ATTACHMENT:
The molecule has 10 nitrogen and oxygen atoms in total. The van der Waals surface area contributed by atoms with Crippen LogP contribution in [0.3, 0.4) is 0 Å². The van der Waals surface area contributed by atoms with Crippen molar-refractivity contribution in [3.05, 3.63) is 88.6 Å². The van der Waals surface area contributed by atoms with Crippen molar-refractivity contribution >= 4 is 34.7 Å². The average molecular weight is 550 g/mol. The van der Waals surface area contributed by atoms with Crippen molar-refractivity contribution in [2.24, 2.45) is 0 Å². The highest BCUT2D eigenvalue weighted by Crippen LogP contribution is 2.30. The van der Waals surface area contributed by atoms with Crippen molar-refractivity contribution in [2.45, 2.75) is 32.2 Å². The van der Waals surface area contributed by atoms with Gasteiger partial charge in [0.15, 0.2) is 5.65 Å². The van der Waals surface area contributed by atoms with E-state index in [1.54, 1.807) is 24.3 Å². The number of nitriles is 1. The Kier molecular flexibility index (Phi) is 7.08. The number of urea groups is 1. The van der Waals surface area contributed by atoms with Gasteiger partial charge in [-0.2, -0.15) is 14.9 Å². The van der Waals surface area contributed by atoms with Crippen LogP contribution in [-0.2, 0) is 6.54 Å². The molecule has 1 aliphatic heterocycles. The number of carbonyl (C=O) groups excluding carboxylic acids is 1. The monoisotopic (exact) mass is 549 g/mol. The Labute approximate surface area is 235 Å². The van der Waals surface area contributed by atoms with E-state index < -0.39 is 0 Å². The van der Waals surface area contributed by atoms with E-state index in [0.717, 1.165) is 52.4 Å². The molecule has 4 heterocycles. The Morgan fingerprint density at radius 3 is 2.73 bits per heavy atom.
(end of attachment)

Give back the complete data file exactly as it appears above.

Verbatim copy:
The molecule has 10 nitrogen and oxygen atoms in total. The van der Waals surface area contributed by atoms with Crippen LogP contribution in [0.3, 0.4) is 0 Å². The van der Waals surface area contributed by atoms with Crippen molar-refractivity contribution in [3.05, 3.63) is 88.6 Å². The van der Waals surface area contributed by atoms with Crippen molar-refractivity contribution >= 4 is 34.7 Å². The average molecular weight is 550 g/mol. The van der Waals surface area contributed by atoms with Crippen molar-refractivity contribution in [2.24, 2.45) is 0 Å². The highest BCUT2D eigenvalue weighted by Crippen LogP contribution is 2.30. The van der Waals surface area contributed by atoms with Crippen molar-refractivity contribution in [2.45, 2.75) is 32.2 Å². The van der Waals surface area contributed by atoms with Gasteiger partial charge in [0.15, 0.2) is 5.65 Å². The van der Waals surface area contributed by atoms with E-state index in [1.54, 1.807) is 24.3 Å². The number of nitriles is 1. The Kier molecular flexibility index (Phi) is 7.08. The number of urea groups is 1. The van der Waals surface area contributed by atoms with Gasteiger partial charge in [-0.2, -0.15) is 14.9 Å². The van der Waals surface area contributed by atoms with Crippen LogP contribution in [-0.2, 0) is 6.54 Å². The molecule has 1 aliphatic heterocycles. The number of carbonyl (C=O) groups excluding carboxylic acids is 1. The monoisotopic (exact) mass is 549 g/mol. The Labute approximate surface area is 235 Å². The van der Waals surface area contributed by atoms with E-state index < -0.39 is 0 Å². The van der Waals surface area contributed by atoms with E-state index in [0.717, 1.165) is 52.4 Å². The molecule has 4 heterocycles. The Morgan fingerprint density at radius 3 is 2.73 bits per heavy atom.